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Magic Shifts

Magic Shifts (Kate Daniels, #8)Magic Shifts by Ilona Andrews

Description: In the latest Kate Daniels novel from #1 New York Times bestselling author Ilona Andrews, magic is coming and going in waves in post-Shift Atlanta—and each crest leaves danger in its wake…

After breaking from life with the Pack, mercenary Kate Daniels and her mate—former Beast Lord Curran Lennart—are adjusting to a very different pace. While they’re thrilled to escape all the infighting, Curran misses the constant challenges of leading the shapeshifters.

So when the Pack offers him its stake in the Mercenary Guild, Curran seizes the opportunity—too bad the Guild wants nothing to do with him and Kate. Luckily, as a veteran merc, Kate can take over any of the Guild’s unfinished jobs in order to bring in money and build their reputation. But what Kate and Curran don’t realize is that the odd jobs they’ve been working are all connected.

An ancient enemy has arisen, and Kate and Curran are the only ones who can stop it—before it takes their city apart piece by piece…

Review: I’ve been a fan of Kate Daniels and Curran for about 4 years now. Every summer, as soon as the new book is released, I race to the bookstore and buy it. After the events in the last Kate Daniels book, Magic Breaks, I was especially excited for this book. I wanted a sense of normality and hopefully more one-on-one series with Kate and Curran. This book delivered.

Magic Breaks introduced a new arc in the Kate Daniels story, one which focused less on the Pack and more on Kate, her power and the mysterious Roland and Magic Shifts follows up with that. We are eased away from the Pack, though familiar characters do show up, such as Raphael and Andrea, Dali and Jim, etc. And the subplot of the book focus on Kate and Curran finding Eduardo, the were-bison. Eduardo and George, Mahon’s daughter, are now a couple and victims of Mahon’s crazy rules. Side-note, I’m really getting sick of Mahon and was glad that he was taken down a peg in this book.  As usual, this book was intense on mythology, delving into Arabian and Islamic myths for the creatures Kate and her gang to face.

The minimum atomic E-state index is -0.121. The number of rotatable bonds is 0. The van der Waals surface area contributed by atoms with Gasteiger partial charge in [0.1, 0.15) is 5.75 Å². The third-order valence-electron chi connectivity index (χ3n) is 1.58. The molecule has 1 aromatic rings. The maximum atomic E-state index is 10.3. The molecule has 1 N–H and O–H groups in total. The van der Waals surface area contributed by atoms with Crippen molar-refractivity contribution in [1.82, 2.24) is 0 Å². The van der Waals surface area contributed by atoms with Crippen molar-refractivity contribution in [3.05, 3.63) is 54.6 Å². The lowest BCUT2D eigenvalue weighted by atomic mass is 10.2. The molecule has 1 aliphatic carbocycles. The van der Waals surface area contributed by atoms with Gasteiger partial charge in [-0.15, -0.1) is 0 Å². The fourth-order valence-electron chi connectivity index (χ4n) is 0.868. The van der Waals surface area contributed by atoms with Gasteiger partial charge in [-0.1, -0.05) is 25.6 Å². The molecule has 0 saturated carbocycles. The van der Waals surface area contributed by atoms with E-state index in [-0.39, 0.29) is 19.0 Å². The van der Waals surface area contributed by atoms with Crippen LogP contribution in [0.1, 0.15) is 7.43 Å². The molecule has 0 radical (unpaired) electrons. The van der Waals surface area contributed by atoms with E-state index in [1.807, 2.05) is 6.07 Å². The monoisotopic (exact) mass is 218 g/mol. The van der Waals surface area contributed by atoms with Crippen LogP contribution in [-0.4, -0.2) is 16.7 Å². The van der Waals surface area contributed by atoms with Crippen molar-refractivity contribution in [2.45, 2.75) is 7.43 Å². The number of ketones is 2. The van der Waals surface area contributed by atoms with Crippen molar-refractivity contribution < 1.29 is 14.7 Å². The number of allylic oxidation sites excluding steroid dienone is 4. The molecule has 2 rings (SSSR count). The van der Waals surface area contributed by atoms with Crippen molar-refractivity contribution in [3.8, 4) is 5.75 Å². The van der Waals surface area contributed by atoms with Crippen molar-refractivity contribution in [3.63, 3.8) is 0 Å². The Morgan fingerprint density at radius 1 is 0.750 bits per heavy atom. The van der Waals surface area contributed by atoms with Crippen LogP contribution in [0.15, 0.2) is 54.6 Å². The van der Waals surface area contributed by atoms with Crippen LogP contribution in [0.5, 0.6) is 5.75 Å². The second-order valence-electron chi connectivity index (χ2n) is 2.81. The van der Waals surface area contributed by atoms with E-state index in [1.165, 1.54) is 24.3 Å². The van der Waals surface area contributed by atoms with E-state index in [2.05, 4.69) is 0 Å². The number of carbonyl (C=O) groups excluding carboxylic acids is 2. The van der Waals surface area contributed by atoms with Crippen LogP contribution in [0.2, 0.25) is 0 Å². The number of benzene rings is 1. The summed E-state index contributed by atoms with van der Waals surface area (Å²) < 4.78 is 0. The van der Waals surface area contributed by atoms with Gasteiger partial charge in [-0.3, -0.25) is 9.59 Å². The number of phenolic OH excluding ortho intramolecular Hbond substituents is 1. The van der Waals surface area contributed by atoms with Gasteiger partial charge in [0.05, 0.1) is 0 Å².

As much as I loved Kate and Andrea running Cutting Edge, I love Curran and Kate working together even more. This book shows their relationship becoming more developed and stronger. The challenges they face are ones they face together, united. Their family, with Julie, has become cemented and centered. I especially like that Kate had discarded her whole ‘loving people means weakness and losing them’ philosophy. She has abandoned the brainwashing of her adopted father, which turned her into a killing machine whose only purpose was to one day kill Roland. Instead, she puts her skills to good use to defend her family and has realized that loving people only makes her stronger.

However, trouble, in the form of Roland, is clearly on the horizon. I really liked seeing more into the character of Roland. For so long in the series, he was the distance villain, the abstract father that Kate knew she would have to kill. However, now that he is introduced and interacting with Kate and her family, he is even more complex and intriguing. I definitely like the arc the plot is on and can’t wait for the next book!

Rating: 4 of out 5.

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